Most persons don’t realize this, but the common, or popular, view of “love” involves an element of receiving something. “I love chocolate” really means that “I enjoy getting the experience of the taste of chocolate.” Similarly, “I love you” commonly implies “I enjoy playing with your body,” or “I enjoy believing that you will give me security or protection,” or “I enjoy feeling sexual pleasure with your body” (or “I want to have sexual pleasure with your body.”) As a result, Lacan, in his teachings about love, described the typical act of love as “polymorphous perversion.” 
Don’t be put off by the big words. You already know what perversion means. Polymorphous simply means “having many forms.” So this amounts to saying, like the popular song from the 1980s, that we’re looking for love in all the wrong places. That is, we look for satisfaction in all the various titillating parts of the body but never find what is truly sought.
What is “truly sought” is something we all experience as painfully missing from life: some comforting sense of absolute belonging and acceptance. Those who are fortunate get a sense of this feeling as babies, under a parent’s protection, although the feeling is fractured more often than not by ordinary parental empathic failures, and then it is lost entirely as children become older and independent and the awareness of their essential human isolation and mortality sets in. Those who are less fortunate suffer a deeper lack: some parents are emotionally or physically distant and rarely provide any comfort and acceptance to their children; and some parents are outright abusive, leaving their children to languish in an environment of criticism and neglect.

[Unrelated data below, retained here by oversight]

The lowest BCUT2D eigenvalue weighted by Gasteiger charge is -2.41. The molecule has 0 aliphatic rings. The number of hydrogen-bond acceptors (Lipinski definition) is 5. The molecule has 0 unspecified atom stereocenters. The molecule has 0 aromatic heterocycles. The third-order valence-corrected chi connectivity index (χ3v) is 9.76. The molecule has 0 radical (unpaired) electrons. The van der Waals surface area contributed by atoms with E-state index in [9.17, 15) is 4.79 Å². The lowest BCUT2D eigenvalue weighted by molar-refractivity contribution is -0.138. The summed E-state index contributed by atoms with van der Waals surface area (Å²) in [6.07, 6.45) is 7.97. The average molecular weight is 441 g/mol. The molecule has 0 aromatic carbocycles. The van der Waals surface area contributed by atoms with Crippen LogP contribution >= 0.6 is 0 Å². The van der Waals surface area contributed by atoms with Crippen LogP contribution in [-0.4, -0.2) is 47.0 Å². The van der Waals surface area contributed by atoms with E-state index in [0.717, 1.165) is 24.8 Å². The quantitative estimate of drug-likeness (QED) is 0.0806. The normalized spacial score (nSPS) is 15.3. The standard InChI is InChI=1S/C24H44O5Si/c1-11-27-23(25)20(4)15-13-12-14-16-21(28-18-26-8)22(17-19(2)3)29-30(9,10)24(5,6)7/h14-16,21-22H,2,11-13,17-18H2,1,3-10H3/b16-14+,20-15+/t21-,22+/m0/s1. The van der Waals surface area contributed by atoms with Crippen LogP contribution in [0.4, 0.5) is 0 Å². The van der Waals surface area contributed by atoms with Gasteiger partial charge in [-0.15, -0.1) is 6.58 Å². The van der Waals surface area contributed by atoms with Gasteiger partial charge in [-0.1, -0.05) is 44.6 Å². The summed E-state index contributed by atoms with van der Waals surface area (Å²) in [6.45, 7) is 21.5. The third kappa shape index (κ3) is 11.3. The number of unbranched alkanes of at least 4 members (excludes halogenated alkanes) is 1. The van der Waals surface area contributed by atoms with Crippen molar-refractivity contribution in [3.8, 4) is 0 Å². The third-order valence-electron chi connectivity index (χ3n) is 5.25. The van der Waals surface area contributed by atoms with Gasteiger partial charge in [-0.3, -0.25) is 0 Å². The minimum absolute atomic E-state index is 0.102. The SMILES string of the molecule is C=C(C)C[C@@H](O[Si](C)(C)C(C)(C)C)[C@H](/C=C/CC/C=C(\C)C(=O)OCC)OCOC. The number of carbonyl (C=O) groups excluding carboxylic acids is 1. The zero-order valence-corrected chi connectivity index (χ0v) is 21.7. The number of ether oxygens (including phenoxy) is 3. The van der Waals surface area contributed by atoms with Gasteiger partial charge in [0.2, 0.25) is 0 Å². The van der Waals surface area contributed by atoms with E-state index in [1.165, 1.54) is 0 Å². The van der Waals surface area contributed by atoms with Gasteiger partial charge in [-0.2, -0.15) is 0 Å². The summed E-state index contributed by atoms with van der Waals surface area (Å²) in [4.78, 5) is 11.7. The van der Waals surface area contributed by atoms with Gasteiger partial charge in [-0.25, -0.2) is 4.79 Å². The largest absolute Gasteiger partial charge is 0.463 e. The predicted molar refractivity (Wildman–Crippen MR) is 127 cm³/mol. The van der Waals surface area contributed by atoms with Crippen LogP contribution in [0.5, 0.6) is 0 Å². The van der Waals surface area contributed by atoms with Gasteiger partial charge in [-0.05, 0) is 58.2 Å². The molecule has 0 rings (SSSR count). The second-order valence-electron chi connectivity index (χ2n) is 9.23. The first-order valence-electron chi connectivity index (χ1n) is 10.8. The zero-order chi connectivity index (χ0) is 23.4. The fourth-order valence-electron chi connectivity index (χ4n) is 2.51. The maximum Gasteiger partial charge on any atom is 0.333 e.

Suffering from the lack of parental acceptance, some people skip from one “partner” to another over the surface of existential pain, like a stone skipping over water. As long as they stay above the surface they’re perfectly happy; but when an affair ends, and they come crashing down, they’re desperate for the next leap, sometimes searching for a new partner even at the funeral for the old one. Yet sooner or later the stone loses vitality, and with a final splunk falls into the depths of tribulation.
Lacan points out that although “love”—that is, in its common, popular sense—is, in essence, a futile chasing after something that doesn’t exist, there is nevertheless a love beyond this “making love,” a love that exists beyond lack and limitation and that involves a sort of ecstasy of being, as a matter of soul, not of the body. The irony is that in the common act of “making love” we think we know what we want, but it turns out to be an illusion, while this other love touches on a real experience of which we know nothing. It’s a mystical sort of thing, as Lacan acknowledges.
Now, although Lacan doesn’t say it this way, the difference between these two kinds of love—common “love” and true love (or real love)—can be conceived of as the difference between receiving and giving.
Note carefully, though, that giving does not refer to the mere sharing of material objects or wealth; it refers to the expression of profound emotional qualities such as patience, forbearance, compassion, understanding, and forgiveness.
This all goes to show that it’s easy enough to “love” those who “love” us: parents who protect us, “partners” who make us feel received, animals who never threaten us. But can we love those who annoy us . . . irritate us . . . obstruct us . . . scorn us . . . hate us? Can we love our enemies? That’s the real test of real love.
And it was out of a true understanding of the difference between common “love” and real love that a man such as St. Francis of Assisi was led—led right to the point, actually—to pray that he might seek “not so much to be
loved as to